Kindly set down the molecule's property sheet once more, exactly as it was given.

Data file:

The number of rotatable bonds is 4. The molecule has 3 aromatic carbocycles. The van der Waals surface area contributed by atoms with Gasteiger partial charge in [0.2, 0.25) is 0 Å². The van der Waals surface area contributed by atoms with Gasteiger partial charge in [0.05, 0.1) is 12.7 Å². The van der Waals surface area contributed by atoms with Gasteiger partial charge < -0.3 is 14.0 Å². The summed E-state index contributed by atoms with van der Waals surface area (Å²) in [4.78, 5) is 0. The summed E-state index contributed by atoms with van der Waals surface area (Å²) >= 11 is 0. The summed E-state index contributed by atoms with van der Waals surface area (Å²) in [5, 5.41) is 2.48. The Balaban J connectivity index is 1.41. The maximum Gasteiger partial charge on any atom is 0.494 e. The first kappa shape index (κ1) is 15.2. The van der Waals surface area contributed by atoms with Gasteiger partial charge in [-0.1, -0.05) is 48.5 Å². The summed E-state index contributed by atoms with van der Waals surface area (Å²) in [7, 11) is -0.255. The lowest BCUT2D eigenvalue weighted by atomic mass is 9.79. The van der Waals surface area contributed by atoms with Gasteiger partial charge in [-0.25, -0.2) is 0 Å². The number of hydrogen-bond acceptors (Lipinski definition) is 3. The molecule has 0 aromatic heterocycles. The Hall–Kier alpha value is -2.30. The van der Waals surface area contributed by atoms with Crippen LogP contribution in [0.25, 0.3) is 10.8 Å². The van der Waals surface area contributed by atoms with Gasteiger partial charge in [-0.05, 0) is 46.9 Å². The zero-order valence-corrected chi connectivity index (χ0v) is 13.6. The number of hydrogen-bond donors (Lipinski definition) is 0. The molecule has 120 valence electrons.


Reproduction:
The number of rotatable bonds is 4. The molecule has 3 aromatic carbocycles. The van der Waals surface area contributed by atoms with Gasteiger partial charge in [0.2, 0.25) is 0 Å². The van der Waals surface area contributed by atoms with Gasteiger partial charge in [0.05, 0.1) is 12.7 Å². The van der Waals surface area contributed by atoms with Gasteiger partial charge < -0.3 is 14.0 Å². The summed E-state index contributed by atoms with van der Waals surface area (Å²) in [4.78, 5) is 0. The summed E-state index contributed by atoms with van der Waals surface area (Å²) >= 11 is 0. The summed E-state index contributed by atoms with van der Waals surface area (Å²) in [5, 5.41) is 2.48. The Balaban J connectivity index is 1.41. The maximum Gasteiger partial charge on any atom is 0.494 e. The first kappa shape index (κ1) is 15.2. The van der Waals surface area contributed by atoms with Gasteiger partial charge in [-0.1, -0.05) is 48.5 Å². The summed E-state index contributed by atoms with van der Waals surface area (Å²) in [7, 11) is -0.255. The lowest BCUT2D eigenvalue weighted by atomic mass is 9.79. The van der Waals surface area contributed by atoms with Gasteiger partial charge in [-0.25, -0.2) is 0 Å². The number of hydrogen-bond acceptors (Lipinski definition) is 3. The molecule has 0 aromatic heterocycles. The Hall–Kier alpha value is -2.30. The van der Waals surface area contributed by atoms with Crippen LogP contribution in [0.25, 0.3) is 10.8 Å². The van der Waals surface area contributed by atoms with Gasteiger partial charge in [-0.05, 0) is 46.9 Å². The zero-order valence-corrected chi connectivity index (χ0v) is 13.6. The number of hydrogen-bond donors (Lipinski definition) is 0. The molecule has 120 valence electrons.